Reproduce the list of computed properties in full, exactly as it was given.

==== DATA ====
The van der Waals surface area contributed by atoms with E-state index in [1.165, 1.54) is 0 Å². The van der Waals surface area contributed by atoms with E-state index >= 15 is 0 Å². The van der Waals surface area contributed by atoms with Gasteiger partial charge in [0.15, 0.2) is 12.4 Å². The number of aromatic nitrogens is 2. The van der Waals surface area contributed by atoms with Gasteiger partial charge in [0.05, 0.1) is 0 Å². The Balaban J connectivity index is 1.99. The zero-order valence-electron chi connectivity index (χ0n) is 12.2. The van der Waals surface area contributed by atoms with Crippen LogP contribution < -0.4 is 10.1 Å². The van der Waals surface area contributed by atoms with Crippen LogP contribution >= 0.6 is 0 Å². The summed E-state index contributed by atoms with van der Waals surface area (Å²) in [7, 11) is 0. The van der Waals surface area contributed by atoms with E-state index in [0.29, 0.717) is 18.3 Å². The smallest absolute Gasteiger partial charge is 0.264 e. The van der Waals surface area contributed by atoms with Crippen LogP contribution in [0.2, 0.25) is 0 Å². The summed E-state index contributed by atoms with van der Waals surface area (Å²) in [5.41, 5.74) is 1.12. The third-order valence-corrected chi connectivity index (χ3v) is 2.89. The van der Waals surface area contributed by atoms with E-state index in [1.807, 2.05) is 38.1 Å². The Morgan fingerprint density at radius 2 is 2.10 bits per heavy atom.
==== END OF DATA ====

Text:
The van der Waals surface area contributed by atoms with E-state index in [1.165, 1.54) is 0 Å². The van der Waals surface area contributed by atoms with E-state index >= 15 is 0 Å². The van der Waals surface area contributed by atoms with Gasteiger partial charge in [0.15, 0.2) is 12.4 Å². The number of aromatic nitrogens is 2. The van der Waals surface area contributed by atoms with Gasteiger partial charge in [0.05, 0.1) is 0 Å². The Balaban J connectivity index is 1.99. The zero-order valence-electron chi connectivity index (χ0n) is 12.2. The van der Waals surface area contributed by atoms with Crippen LogP contribution < -0.4 is 10.1 Å². The van der Waals surface area contributed by atoms with Crippen LogP contribution >= 0.6 is 0 Å². The summed E-state index contributed by atoms with van der Waals surface area (Å²) in [7, 11) is 0. The van der Waals surface area contributed by atoms with E-state index in [0.29, 0.717) is 18.3 Å². The smallest absolute Gasteiger partial charge is 0.264 e. The van der Waals surface area contributed by atoms with Crippen LogP contribution in [0.2, 0.25) is 0 Å². The summed E-state index contributed by atoms with van der Waals surface area (Å²) in [5.41, 5.74) is 1.12. The third-order valence-corrected chi connectivity index (χ3v) is 2.89. The van der Waals surface area contributed by atoms with E-state index in [1.807, 2.05) is 38.1 Å². The Morgan fingerprint density at radius 2 is 2.10 bits per heavy atom.